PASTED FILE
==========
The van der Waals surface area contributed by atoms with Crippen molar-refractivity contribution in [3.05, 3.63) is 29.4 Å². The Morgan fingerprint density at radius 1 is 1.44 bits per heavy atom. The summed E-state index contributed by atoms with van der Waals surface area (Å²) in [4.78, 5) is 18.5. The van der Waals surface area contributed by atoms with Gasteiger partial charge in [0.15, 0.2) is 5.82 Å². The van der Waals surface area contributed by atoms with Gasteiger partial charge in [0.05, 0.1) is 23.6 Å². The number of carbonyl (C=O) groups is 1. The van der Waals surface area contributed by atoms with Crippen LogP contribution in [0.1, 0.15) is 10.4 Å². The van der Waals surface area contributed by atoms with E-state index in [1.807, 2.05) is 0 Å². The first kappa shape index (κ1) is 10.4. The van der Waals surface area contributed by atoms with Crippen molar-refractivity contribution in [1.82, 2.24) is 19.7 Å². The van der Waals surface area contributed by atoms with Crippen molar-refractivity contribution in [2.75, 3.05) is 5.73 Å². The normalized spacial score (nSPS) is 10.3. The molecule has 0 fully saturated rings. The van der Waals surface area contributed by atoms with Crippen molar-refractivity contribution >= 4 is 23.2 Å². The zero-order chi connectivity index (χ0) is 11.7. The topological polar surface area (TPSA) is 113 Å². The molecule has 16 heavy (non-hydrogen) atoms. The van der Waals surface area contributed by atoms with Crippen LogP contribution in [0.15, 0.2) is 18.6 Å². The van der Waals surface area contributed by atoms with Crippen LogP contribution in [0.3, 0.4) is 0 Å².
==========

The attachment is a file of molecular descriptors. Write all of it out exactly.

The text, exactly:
The van der Waals surface area contributed by atoms with Crippen molar-refractivity contribution in [3.05, 3.63) is 29.4 Å². The Morgan fingerprint density at radius 1 is 1.44 bits per heavy atom. The summed E-state index contributed by atoms with van der Waals surface area (Å²) in [4.78, 5) is 18.5. The van der Waals surface area contributed by atoms with Gasteiger partial charge in [0.15, 0.2) is 5.82 Å². The van der Waals surface area contributed by atoms with Gasteiger partial charge in [0.05, 0.1) is 23.6 Å². The number of carbonyl (C=O) groups is 1. The van der Waals surface area contributed by atoms with Crippen LogP contribution in [0.1, 0.15) is 10.4 Å². The van der Waals surface area contributed by atoms with E-state index in [1.807, 2.05) is 0 Å². The first kappa shape index (κ1) is 10.4. The van der Waals surface area contributed by atoms with Crippen molar-refractivity contribution in [1.82, 2.24) is 19.7 Å². The van der Waals surface area contributed by atoms with Crippen molar-refractivity contribution in [2.75, 3.05) is 5.73 Å². The normalized spacial score (nSPS) is 10.3. The molecule has 0 fully saturated rings. The van der Waals surface area contributed by atoms with Crippen molar-refractivity contribution >= 4 is 23.2 Å². The zero-order chi connectivity index (χ0) is 11.7. The topological polar surface area (TPSA) is 113 Å². The molecule has 16 heavy (non-hydrogen) atoms. The van der Waals surface area contributed by atoms with Crippen LogP contribution in [0.15, 0.2) is 18.6 Å². The van der Waals surface area contributed by atoms with Crippen LogP contribution in [0.3, 0.4) is 0 Å².